I have two text files. One file has startdatetime and second file have enddatetime.

file 1 data(startdate-time):

2019-01-08 04:14:59
2019-01-08 04:16:57

file 2 data(enddate-time):

2019-01-08 04:15:50
2019-01-08 04:17:02

I need Unix script which will perform operation on endtime - starttime (only on time). Example for first entry it should perform:

04:15:50 - 04:14:59

and give result in seconds (for this example, it should print total difference seconds)


A solution that uses bash and GNU date:

while IFS= read -r -u3 line1; do
    IFS= read -r -u4 line2
    difference=$(( $(date -d "$end_date" "+%s") - $(date -d "$start_date" "+%s") ))
    echo "Start Date: $start_date; End Date: $end_date; Difference in seconds = $difference"
done 3<start-times.txt 4<end-times.txt

The file descriptors 3 & 4 are used to read from both files, one line at a time. From there, the GNU date command is used to convert them to epoch time. Bash's arithmetic expansion is used to calculate the difference.

Sample output:

Start Date: 2019-01-08 04:14:59; End Date: 2019-01-08 04:15:50; Difference in seconds = 51
Start Date: 2019-01-08 04:16:57; End Date: 2019-01-08 04:17:02; Difference in seconds = 5

There is a cross-platform set of command line utilities called Dateutils which includes a datediff command. If you are on Linux, there is a good chance you can install dateutils using your package manager.

You haven't stated whether you want this for Linux, Mac, a BSD or some other Unix, so the following might need tweaking for your needs, but it works for me on Arch Linux:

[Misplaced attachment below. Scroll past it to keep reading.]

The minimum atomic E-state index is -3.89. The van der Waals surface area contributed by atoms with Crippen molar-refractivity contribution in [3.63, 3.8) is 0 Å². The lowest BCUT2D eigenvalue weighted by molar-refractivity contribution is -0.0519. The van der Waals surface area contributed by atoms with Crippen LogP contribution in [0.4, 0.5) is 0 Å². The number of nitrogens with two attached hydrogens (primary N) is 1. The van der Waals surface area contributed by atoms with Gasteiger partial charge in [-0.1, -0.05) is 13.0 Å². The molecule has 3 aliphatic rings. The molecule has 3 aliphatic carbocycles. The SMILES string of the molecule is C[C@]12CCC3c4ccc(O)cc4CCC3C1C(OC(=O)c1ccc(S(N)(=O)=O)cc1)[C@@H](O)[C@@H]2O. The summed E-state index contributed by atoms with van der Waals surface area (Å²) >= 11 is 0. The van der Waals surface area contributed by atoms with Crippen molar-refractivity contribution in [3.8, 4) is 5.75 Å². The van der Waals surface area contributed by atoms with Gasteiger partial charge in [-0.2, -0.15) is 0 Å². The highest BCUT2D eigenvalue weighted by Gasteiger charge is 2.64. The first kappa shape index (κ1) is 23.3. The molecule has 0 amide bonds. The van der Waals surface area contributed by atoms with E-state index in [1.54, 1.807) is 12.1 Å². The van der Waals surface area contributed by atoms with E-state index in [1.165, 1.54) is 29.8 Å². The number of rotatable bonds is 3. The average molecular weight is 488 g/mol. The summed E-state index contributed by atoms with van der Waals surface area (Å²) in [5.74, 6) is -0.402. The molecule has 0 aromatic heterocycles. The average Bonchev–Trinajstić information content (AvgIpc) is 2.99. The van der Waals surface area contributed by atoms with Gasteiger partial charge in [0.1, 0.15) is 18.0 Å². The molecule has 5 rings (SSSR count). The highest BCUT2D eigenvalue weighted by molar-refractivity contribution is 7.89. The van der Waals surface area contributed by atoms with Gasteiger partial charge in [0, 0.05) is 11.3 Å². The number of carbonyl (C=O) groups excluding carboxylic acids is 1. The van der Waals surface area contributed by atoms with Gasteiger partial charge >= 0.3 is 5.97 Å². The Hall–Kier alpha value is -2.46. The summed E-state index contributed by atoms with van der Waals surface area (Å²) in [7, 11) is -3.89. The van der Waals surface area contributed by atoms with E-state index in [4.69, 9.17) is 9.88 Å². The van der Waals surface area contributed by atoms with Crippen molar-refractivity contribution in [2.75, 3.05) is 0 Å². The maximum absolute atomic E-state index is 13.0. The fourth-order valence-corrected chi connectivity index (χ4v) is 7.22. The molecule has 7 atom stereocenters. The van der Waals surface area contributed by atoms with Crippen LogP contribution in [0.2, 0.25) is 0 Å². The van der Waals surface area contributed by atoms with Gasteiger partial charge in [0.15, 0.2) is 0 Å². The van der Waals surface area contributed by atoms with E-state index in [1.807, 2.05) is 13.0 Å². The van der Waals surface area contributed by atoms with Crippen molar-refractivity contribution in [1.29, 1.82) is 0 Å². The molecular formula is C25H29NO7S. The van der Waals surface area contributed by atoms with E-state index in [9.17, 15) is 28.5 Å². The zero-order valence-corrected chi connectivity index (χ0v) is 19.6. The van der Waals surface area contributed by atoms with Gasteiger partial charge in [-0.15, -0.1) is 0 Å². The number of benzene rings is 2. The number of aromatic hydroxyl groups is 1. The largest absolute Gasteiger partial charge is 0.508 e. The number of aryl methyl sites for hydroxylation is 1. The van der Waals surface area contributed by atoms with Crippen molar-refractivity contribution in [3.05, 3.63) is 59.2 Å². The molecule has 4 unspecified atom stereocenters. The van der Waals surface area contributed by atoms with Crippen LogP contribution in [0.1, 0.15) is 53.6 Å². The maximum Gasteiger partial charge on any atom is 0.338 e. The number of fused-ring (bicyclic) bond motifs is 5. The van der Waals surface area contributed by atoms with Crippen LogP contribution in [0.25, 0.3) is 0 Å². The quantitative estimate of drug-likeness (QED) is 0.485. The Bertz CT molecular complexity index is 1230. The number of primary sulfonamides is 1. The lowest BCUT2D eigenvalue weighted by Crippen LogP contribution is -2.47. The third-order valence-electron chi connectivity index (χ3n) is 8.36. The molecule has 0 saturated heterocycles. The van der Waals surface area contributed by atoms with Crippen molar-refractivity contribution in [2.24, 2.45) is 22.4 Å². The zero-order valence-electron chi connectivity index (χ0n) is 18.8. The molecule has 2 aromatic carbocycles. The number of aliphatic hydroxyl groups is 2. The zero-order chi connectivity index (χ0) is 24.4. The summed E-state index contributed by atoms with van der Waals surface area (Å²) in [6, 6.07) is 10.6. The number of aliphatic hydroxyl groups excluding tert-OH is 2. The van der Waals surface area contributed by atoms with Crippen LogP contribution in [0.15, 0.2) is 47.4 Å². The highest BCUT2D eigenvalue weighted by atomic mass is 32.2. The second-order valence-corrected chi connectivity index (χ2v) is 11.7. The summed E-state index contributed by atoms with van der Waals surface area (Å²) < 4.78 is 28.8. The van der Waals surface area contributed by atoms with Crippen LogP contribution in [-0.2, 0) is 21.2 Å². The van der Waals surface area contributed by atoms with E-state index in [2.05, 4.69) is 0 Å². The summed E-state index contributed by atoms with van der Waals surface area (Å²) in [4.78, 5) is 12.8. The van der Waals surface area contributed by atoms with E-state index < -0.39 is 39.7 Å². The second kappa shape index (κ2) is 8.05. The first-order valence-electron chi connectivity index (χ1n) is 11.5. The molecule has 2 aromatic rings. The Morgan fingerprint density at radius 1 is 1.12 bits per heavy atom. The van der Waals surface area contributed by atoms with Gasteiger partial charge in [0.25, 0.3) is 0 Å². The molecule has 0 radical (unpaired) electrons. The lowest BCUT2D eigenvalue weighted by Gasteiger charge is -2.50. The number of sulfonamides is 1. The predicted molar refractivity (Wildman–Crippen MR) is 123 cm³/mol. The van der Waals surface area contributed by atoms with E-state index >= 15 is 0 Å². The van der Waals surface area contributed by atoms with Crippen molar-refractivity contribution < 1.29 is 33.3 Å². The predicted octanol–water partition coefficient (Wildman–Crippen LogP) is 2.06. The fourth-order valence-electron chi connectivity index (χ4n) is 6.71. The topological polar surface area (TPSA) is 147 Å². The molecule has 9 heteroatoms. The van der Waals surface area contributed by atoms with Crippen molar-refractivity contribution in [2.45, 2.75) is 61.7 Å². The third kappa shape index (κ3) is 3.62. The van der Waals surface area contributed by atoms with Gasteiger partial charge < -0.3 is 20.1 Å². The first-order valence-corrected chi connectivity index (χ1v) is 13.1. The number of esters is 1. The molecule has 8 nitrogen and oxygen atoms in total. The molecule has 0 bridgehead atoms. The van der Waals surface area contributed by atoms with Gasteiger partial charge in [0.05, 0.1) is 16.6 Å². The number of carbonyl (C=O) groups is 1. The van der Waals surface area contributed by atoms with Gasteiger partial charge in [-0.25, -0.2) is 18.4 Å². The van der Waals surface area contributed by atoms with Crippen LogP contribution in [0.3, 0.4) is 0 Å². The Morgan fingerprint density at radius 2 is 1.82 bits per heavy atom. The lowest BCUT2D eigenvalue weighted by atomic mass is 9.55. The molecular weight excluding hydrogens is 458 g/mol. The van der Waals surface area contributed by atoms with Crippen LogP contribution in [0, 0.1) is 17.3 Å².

$ paste start.txt end.txt | sed 's/ /T/g' | while read dates; do datediff $dates; done


You can think of the pipeline as consisting of two parts: the while read dates; do datediff $dates; done which feeds any input to datediff for calculating the difference; and the paste start.txt end.txt | sed 's/ /T/g' part which preprocesses the raw data into a form suitable for consumption by datediff.

In particular, given the example inputs you've provided, you need to worry about escaping spaces; if the data were left in its raw form, datediff would think each space in the file indicates a separate argument. For example, this would not be suitable input:

$ paste start.txt end.txt
2019-01-08 04:14:59     2019-01-08 04:15:50
2019-01-08 04:16:57     2019-01-08 04:17:02

Therefore I use sed to replace the spaces (not tabs) with T, to match some examples from the datediff manual (man datediff):

$ paste start.txt end.txt | sed 's/ /T/g'
2019-01-08T04:14:59     2019-01-08T04:15:50
2019-01-08T04:16:57     2019-01-08T04:17:02

This data now only has spaces in between the intended arguments, and each argument is in a form that matches examples provided in the manual.

  • :Thanks for ur reply, but unfortunately I don't have access to install Dateutils utility.i am writing this script in korn shell. I have tried above solution for try without installing utility, but it is not working – user332244 Jan 18 '19 at 21:39
  • Thanks, you should make your choice of shell clear in your question. On every Unix system I've ever used, either Bash or Dash has been the default shell (usually Bash). As for not having the permissions to install it, most programs have the option to change the installation directory. You might not have permissions to install datediff in /bin, /usr/bin or /usr/local/bin, but you will be able to install it in $HOME/bin/ – cryptarch Jan 18 '19 at 21:45
  • is there solution instead of installing this utiliy, by any other code? – user332244 Jan 18 '19 at 23:17
  • If I knew of anything better than Dateutils, I would have posted that instead. Dateutils is very good. If you refuse to accept my answer because of some hidden constraints (eg need to be able to install with regular user permissions, needs to be compatible with Korn shell), you should edit your question to make the constraints clearer. – cryptarch Jan 18 '19 at 23:56

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